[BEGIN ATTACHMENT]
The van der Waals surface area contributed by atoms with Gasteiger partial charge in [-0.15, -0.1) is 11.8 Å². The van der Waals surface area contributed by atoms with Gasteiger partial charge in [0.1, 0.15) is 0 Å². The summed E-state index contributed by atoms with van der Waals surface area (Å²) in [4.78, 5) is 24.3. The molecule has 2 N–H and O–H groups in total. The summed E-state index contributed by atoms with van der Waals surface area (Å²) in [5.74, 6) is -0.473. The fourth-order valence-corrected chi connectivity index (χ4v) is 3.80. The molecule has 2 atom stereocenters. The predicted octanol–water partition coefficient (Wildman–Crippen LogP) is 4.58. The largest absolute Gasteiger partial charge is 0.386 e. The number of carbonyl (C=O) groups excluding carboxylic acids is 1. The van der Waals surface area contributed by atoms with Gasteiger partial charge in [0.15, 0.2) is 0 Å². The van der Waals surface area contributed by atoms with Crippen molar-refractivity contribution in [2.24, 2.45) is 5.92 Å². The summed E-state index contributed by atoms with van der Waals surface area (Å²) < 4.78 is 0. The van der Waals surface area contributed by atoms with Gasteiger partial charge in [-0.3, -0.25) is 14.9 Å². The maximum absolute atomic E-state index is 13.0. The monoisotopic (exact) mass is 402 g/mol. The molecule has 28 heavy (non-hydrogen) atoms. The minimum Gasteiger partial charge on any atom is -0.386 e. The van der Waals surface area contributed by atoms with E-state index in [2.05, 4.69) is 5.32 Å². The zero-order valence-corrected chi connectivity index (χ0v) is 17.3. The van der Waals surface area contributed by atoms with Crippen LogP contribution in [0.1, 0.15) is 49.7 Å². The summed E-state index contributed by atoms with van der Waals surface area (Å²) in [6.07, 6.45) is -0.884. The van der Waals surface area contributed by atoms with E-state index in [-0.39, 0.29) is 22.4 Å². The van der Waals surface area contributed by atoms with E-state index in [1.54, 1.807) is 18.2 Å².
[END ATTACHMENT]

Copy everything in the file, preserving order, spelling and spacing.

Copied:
The van der Waals surface area contributed by atoms with Gasteiger partial charge in [-0.15, -0.1) is 11.8 Å². The van der Waals surface area contributed by atoms with Gasteiger partial charge in [0.1, 0.15) is 0 Å². The summed E-state index contributed by atoms with van der Waals surface area (Å²) in [4.78, 5) is 24.3. The molecule has 2 N–H and O–H groups in total. The summed E-state index contributed by atoms with van der Waals surface area (Å²) in [5.74, 6) is -0.473. The fourth-order valence-corrected chi connectivity index (χ4v) is 3.80. The molecule has 2 atom stereocenters. The predicted octanol–water partition coefficient (Wildman–Crippen LogP) is 4.58. The largest absolute Gasteiger partial charge is 0.386 e. The number of carbonyl (C=O) groups excluding carboxylic acids is 1. The van der Waals surface area contributed by atoms with Gasteiger partial charge in [0.15, 0.2) is 0 Å². The van der Waals surface area contributed by atoms with Crippen molar-refractivity contribution in [2.24, 2.45) is 5.92 Å². The summed E-state index contributed by atoms with van der Waals surface area (Å²) < 4.78 is 0. The van der Waals surface area contributed by atoms with Gasteiger partial charge in [-0.3, -0.25) is 14.9 Å². The maximum absolute atomic E-state index is 13.0. The monoisotopic (exact) mass is 402 g/mol. The molecule has 28 heavy (non-hydrogen) atoms. The minimum Gasteiger partial charge on any atom is -0.386 e. The van der Waals surface area contributed by atoms with E-state index in [2.05, 4.69) is 5.32 Å². The zero-order valence-corrected chi connectivity index (χ0v) is 17.3. The van der Waals surface area contributed by atoms with Crippen LogP contribution in [0.1, 0.15) is 49.7 Å². The summed E-state index contributed by atoms with van der Waals surface area (Å²) in [6.07, 6.45) is -0.884. The van der Waals surface area contributed by atoms with E-state index in [-0.39, 0.29) is 22.4 Å². The van der Waals surface area contributed by atoms with E-state index in [1.54, 1.807) is 18.2 Å².